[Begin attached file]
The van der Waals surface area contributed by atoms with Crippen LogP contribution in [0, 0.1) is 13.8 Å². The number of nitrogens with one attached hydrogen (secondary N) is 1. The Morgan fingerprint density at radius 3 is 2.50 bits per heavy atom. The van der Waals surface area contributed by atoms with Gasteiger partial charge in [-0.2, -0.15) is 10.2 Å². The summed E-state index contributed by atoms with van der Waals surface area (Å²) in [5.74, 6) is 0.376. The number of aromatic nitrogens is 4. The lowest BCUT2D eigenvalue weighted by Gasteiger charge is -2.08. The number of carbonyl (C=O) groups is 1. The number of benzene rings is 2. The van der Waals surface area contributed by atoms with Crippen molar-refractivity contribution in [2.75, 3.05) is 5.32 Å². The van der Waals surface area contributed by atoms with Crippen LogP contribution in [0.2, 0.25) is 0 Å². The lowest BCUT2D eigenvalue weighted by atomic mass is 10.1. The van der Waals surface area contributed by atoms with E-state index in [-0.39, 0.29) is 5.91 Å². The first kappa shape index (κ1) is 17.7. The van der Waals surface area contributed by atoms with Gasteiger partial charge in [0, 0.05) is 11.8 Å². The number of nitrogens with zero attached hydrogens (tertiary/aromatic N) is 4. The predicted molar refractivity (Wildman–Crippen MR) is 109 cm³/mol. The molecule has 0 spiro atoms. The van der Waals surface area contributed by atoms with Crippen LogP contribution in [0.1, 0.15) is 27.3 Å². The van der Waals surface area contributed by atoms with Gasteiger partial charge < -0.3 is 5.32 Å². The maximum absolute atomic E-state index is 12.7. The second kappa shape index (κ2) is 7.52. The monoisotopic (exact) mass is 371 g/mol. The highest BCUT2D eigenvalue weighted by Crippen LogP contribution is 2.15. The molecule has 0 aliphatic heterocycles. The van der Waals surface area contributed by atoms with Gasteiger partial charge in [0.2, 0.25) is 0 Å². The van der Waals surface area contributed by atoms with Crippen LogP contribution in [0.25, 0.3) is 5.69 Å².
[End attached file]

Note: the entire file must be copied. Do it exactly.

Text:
The van der Waals surface area contributed by atoms with Crippen LogP contribution in [0, 0.1) is 13.8 Å². The number of nitrogens with one attached hydrogen (secondary N) is 1. The Morgan fingerprint density at radius 3 is 2.50 bits per heavy atom. The van der Waals surface area contributed by atoms with Gasteiger partial charge in [-0.2, -0.15) is 10.2 Å². The summed E-state index contributed by atoms with van der Waals surface area (Å²) in [5.74, 6) is 0.376. The number of aromatic nitrogens is 4. The lowest BCUT2D eigenvalue weighted by Gasteiger charge is -2.08. The number of carbonyl (C=O) groups is 1. The number of benzene rings is 2. The van der Waals surface area contributed by atoms with Crippen molar-refractivity contribution in [2.75, 3.05) is 5.32 Å². The van der Waals surface area contributed by atoms with Crippen LogP contribution in [0.2, 0.25) is 0 Å². The lowest BCUT2D eigenvalue weighted by atomic mass is 10.1. The van der Waals surface area contributed by atoms with E-state index in [-0.39, 0.29) is 5.91 Å². The first kappa shape index (κ1) is 17.7. The van der Waals surface area contributed by atoms with Gasteiger partial charge in [0, 0.05) is 11.8 Å². The number of nitrogens with zero attached hydrogens (tertiary/aromatic N) is 4. The predicted molar refractivity (Wildman–Crippen MR) is 109 cm³/mol. The molecule has 0 spiro atoms. The van der Waals surface area contributed by atoms with Crippen LogP contribution in [0.1, 0.15) is 27.3 Å². The van der Waals surface area contributed by atoms with Gasteiger partial charge < -0.3 is 5.32 Å². The maximum absolute atomic E-state index is 12.7. The second kappa shape index (κ2) is 7.52. The monoisotopic (exact) mass is 371 g/mol. The highest BCUT2D eigenvalue weighted by Crippen LogP contribution is 2.15. The molecule has 0 aliphatic heterocycles. The van der Waals surface area contributed by atoms with Gasteiger partial charge in [0.2, 0.25) is 0 Å². The van der Waals surface area contributed by atoms with Crippen LogP contribution in [0.25, 0.3) is 5.69 Å².